"People's rights can't be negated. International law shouldn't be violated by agreements," explains Ashrawi. "But at the same time, once you recognize the rights we can discuss different ways of implementation."
But Oren says there is "no wiggle room" for Israel on the right of return.
"The Palestinian demand for refugee return is an existential threat to this country," he said.
"It's not about spirituality, it's not about national pride. It's about our national existence. Israel is the nation-state of the Jewish people. Any attempt to erode the Jewish majority of this state is an existential threat."
No American administration has definitively weighed in on Jerusalem, leaving the final status of the city open to negotiations between Israelis and Palestinians as part of a two-state solution. The US has never recognized Jerusalem as the capital of Israel, and the US embassy to Israel sits in Tel Aviv.
Like other presidential candidates before him, Trump made a campaign promise to recognize a united Jerusalem as the capital of Israel and to move the embassy. But Trump has since demurred on the embassy move, walking back the promise as he attempts to reignite a peace process between Israelis and Palestinians.
The issue of refugees and Jerusalem remain two of the most contentious with neither side appearing likely to cede ground.
While expectations ahead of Trump's visit may be low, there is some cautious optimism.
Only last month, Abbas heaped praise onto Trump during their press conference in Washington. He finished by telling Trump in English, "Now, Mr. President, with you we have hope."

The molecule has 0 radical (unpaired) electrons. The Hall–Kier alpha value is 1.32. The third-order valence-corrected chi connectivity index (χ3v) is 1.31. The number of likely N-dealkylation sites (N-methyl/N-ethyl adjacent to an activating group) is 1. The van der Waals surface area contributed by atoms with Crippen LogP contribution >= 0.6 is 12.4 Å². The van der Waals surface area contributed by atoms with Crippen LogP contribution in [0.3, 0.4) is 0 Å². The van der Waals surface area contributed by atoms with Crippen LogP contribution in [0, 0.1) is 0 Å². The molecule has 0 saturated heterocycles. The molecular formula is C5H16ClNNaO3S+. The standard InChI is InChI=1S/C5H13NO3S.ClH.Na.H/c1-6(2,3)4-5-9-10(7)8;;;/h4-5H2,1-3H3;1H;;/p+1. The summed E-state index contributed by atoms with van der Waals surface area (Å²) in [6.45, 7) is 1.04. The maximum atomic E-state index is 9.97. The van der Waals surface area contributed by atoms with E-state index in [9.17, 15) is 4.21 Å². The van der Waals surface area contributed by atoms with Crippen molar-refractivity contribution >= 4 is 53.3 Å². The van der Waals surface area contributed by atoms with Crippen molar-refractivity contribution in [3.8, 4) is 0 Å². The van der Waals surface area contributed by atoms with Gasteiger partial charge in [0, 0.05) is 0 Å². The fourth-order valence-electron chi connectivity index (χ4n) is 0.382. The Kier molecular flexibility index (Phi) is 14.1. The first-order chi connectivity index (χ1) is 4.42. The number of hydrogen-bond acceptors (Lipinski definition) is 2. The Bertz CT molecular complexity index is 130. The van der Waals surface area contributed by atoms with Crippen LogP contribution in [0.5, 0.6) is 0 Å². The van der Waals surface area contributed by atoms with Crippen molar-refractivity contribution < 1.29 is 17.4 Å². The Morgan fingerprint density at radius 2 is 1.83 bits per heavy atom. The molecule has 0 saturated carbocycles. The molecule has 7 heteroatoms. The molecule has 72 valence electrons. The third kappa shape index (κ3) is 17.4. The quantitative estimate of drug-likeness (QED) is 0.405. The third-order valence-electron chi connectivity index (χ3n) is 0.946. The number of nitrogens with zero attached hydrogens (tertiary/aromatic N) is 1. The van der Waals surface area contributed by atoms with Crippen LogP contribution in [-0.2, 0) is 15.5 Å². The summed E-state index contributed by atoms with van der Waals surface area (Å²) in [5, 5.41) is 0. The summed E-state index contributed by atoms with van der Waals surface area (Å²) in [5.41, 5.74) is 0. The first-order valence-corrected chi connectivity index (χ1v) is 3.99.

But back in the West Bank and in Gaza, many Palestinian leaders view the new US President skeptically. During the election campaign, they saw then candidate Trump pledge his unwavering support for Israel and after winning, nominate a new US ambassador to Israel, David Friedman, who is considered to be on the far right even by Israeli standards.
"He has been extremely pro-Zionist. David Friedman is known for being an extreme supporter of the most hardline policies of Israel, including settlements which are illegal," Hanan Ashrawi, a member of the Palestinian Liberation Organization's Executive Committee, said.
"On the other hand we know he isn't beholden to the pro-Israel lobby in many ways. He is not really an ideologue, he is not really a party man. That gives him some leeway and freedom."
But any sort of peace deal will have to start within the Palestinian community itself with the rift between Hamas, which controls Gaza, and Fatah, which is led Abbas, growing deeper in recent months.
The situation in Gaza has become desperate with the United Nations cautioning that it may become unlivable by 2020.
"In the short term, progress in Gaza seems to be the hardest issue," Natan Sachs, director at the center for Middle East policy at Brookings, told CNN.
"Both the Israelis and Palestinians know that the current situation is not good for anyone. It's bad for Israelis and awful for those in Gaza. That's where I'd start if I was Trump."
The threat of a nuclear Iran remains one of Netanyahu's major talking points, and it was at the top of the agenda when Israeli Defense Minister Avigdor Liberman met Secretary of Defense James Mattis in both Washington and Tel Aviv.
Netanyahu was perhaps the most outspoken critic of the Iran nuclear deal, lobbying against the deal up until the moment it was signed.
He toned down his criticism following the finalization of the deal, but saw the election of Trump as a chance to reignite opposition to the deal.
So far though, Trump has not made any changes to the deal, and key figures in Trump's administration have indicated that the Iran deal will remain in place, at least for the time being.